Missoula Cyclocross Clinic

Don't forget about the Missoula Cyclocross Clinic on August 27th at Marshall Mountain. Free of charge and after work, starting at 5:45pm. All abilities welcome.

Thunder Poster

Thunder Poster

Thursday, March 13, 2008

Mount Ventoux doesn't disappoint at Paris Nice

In surpirse stage, Cadel Evans takes the victory a top Mount Ventoux. Evans benefited from Robert Gesink. Yes, Robert Gesink! The dude who climbed with Levi in the Tour of California. The young climber sprung from a select group of Frank Schleck, Nocentini, Yaroslav Popovych, and Cadel Evans. Evans was the only one who could follow. Since Popovych was going for the overall Evans wouldn't work with Gesink. The skinny Rabobank rider went 100% for the last 3km. He put up a good fight in the sprint but Cadel nipped him at the line. Gesink slipped into the leaders jersey by 30 seconds over a ageless Davide Rebellion, who never gave up the fight. Noncentini from AG2R is 3rd on GC and Popovych hangs on for fourth. Overnight leader Chavanel fell to 10th after blowing 7k from the line. Slipstream's Trent Lowe is the highest placed rider for them at 21st.

Props to Jengs Voigt for going on another one his crazy all day breakaways. Look for Cunego or Schleck to try and take one of the mountain stages before the race is over. They both seem to be riding well and are out of the overall.

Tuesday, March 11, 2008

Rocky Mountain Roubaix Poll

The results are in.  64% of you folks would prefer an uphill finish to this year's Rocky Mountain Roubaix.  24% would like to see a flat finish and 12% just don't care.


Thanks for voting everyone.  It was great to see what ya'll have been thinking.

Keep your eyes on Cyclingnews and Velonews for Paris Nice results.  Watch out for Trent Lowe of Slipstream on Mount Ventoux.

Sunday, March 9, 2008

Cyclists know Pain

On Friday, I was reading an article in Velonews written by Jeremy Horgan-Kobelski. The article was about his offseason training. He desribes how every year he gets these high aspirations for his season. It's almost like you forget the pain that racing brings. It reminded me of my offseason, riding chairlifts and dreaming of cycling glory.

I've started riding again, and all winter I thought about winning races and achieving all these goals. The truth is that bicycle racing is hard and it takes a lot of time in the saddle to be fast. This past weekend I was reminded of the time and pain that it takes to be fast.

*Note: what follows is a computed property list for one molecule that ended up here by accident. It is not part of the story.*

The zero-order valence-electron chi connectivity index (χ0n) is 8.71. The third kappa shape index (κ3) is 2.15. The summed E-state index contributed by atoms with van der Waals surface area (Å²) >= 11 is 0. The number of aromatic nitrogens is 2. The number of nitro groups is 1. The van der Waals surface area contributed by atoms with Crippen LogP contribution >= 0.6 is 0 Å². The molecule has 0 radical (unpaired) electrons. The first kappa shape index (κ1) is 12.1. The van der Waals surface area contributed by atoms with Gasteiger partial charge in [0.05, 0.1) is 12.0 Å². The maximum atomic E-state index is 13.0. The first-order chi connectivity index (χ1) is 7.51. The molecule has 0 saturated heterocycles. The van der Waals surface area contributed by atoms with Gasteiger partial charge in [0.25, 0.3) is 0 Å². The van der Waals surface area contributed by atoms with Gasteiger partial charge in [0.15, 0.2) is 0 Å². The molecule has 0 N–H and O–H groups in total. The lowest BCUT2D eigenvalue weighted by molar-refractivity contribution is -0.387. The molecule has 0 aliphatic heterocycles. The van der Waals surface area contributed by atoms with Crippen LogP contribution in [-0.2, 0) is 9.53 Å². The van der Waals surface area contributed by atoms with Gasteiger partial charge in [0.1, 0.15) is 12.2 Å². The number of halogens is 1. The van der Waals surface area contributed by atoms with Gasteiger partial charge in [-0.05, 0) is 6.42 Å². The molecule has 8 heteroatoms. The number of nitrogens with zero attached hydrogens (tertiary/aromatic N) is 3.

While I was sitting in the group on Saturday I started to think about pain and cycling. It's almost a right of passage. Bicycle racers go through a lot of pain. I think half the battle of becoming a good cyclist is getting used to the pain. I was talking to a couple new riders on Saturday and they asked what kinf of ride this was going to be like. Well......what ride is it going to be like? I remember asking and wondering those same questions. The answer is......the ride is scheduled to be long and slow and will probably head this way and then that way. However, the real answer is on the first climb 4 miles in someone will launch, then we will string out single file for the next 7 miles going 25mph, next into swirling winds we'll hit a sprint after averaging 25mph for last 10 miles. Your legs will be burning and your lungs will scream for air. There is no simple answer to "what type of ride is this." I don't think there's a group ride in the world that doesn't have it's hammer down parts. Going through these hard parts and suffering together in the group is a right of passage into the bicycle racing world. It's definetly not for everyone, but once you've made it through one ride with "hard" parts you'll be hooked. It's these "hard" parts that make for local legends and talk around the coffee shop.

Thanks for the rides this weekend ya'll. I had a great time getting back into it.

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